Saturday, 24 October 2009

Economic Barometers

Talking to business colleague of mine recently he told me a family member of his works in an upmarket estate agents. Business seems to be pretty good in that stratosphere, but they have one real worry - there simply aren't enough houses in the £10m+ bracket coming on the market to satisfy the demand.
In a sentence that about sums up this recession and financial crisis. The brunt of the hardship in this tough time has been endured at the low end of our earners. Over a million people in the 2.5m unemployment figure are classified as young and already we are talking of a 'Lost Generation'. One firm, who have fared well in this recession, has spent £200,000 on a graduate entrant scheme where in all their history they have drawn from the local labour pool of 18 to 25 year olds to man their sales desk engine. Now they start graduates there instead - it's a great investment in the future but a sad indictment of the times we are in and no incentive for young people to get a good education as it does them little favours.

What it seems is that those people who are rich may have had their net worth dented but their income stream only paused minimally - they are still exceptionally rich and earning a very strong monthly and annual incomes. At the lower and middle ends of the scale is where all the negativity has bitten hard. The stark reality is that while kids may have a lost out, there will be a new tranche of 45+ year olds who were made redundant who may never find equivalent work and earnings again - to add to those woes, they will not have sufficient pension resources to survive either. The future for those 'baby boomer' offspring is bleak.

While Prince Andrew puts out a plaintive call to protect the 112,000 people who are non-domiciles, who pay no tax in Britain he may as well have added those corporations who hide part or a majority of their wealth offshore. When Lehmans bank collapsed it left thousands of subsidiaries many housed in offshore territories known as tax havens - there can be only one reason why banks love doing this.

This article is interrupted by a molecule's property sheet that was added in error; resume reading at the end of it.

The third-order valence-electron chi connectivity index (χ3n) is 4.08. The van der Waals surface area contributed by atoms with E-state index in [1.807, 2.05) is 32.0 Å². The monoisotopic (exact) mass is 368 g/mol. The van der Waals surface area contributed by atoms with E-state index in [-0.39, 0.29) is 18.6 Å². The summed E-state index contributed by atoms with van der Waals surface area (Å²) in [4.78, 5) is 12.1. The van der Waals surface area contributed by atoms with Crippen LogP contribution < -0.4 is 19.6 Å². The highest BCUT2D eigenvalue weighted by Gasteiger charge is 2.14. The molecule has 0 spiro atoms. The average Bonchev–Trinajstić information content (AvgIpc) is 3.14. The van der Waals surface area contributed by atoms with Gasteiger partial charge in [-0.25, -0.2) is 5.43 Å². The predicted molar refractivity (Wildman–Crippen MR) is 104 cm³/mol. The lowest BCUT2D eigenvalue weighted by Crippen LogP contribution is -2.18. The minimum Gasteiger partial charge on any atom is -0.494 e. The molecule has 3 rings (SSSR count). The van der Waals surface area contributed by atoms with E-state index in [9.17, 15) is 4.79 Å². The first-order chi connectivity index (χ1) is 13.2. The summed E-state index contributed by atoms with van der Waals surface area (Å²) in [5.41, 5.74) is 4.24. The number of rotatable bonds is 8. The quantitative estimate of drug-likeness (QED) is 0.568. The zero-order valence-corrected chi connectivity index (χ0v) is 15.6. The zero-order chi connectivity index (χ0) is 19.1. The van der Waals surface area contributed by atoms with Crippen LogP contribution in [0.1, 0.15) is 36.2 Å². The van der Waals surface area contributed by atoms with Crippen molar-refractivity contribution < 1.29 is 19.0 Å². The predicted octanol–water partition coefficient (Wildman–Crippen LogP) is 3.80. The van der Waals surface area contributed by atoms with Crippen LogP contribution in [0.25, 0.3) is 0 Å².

Small businesses, who constitute 97% of the companies in Britain, who employ over 13m people and who pay a disproportionate amount of the tax revenue in this country will be where the Government goes to get more - where VAT decreases have had least benefit and where bank lending has decreased by £14.7bn during this crisis. It will be the base level tax that will be increased most, rumoured to be a further 7% shortly while those who have demands of 50% will find ways around the system by using tax avoiding accountants and lawyers.

It all stems from the first port of call in the financial failure - to save the necks of rich bankers with no strings attached. Now we are looking spiteful in attacking bonuses but that will not stop banks making vast profits on high risk activities associated with products that benefit no one but banks themselves.

Politics takes a different view. No one wants to home in on the problem and admit responsibility, so conveniently parties like the BNP blame all those people who do not have Celtic ancestry or have skin of a different colour. If only people like Griffin knew that the Gallic races are not of these islands either but that is the domain of unintelligent brutes, they shape history as they like to suit their needs - that's why in their eyes Jews either deserved what they got or it never happened. It is when the country and crisis hits us and we see our lot diminished we look to the daft answers.

The answer is that there is a shortage of homes to be sold in the £10m+ bracket. Go figure.

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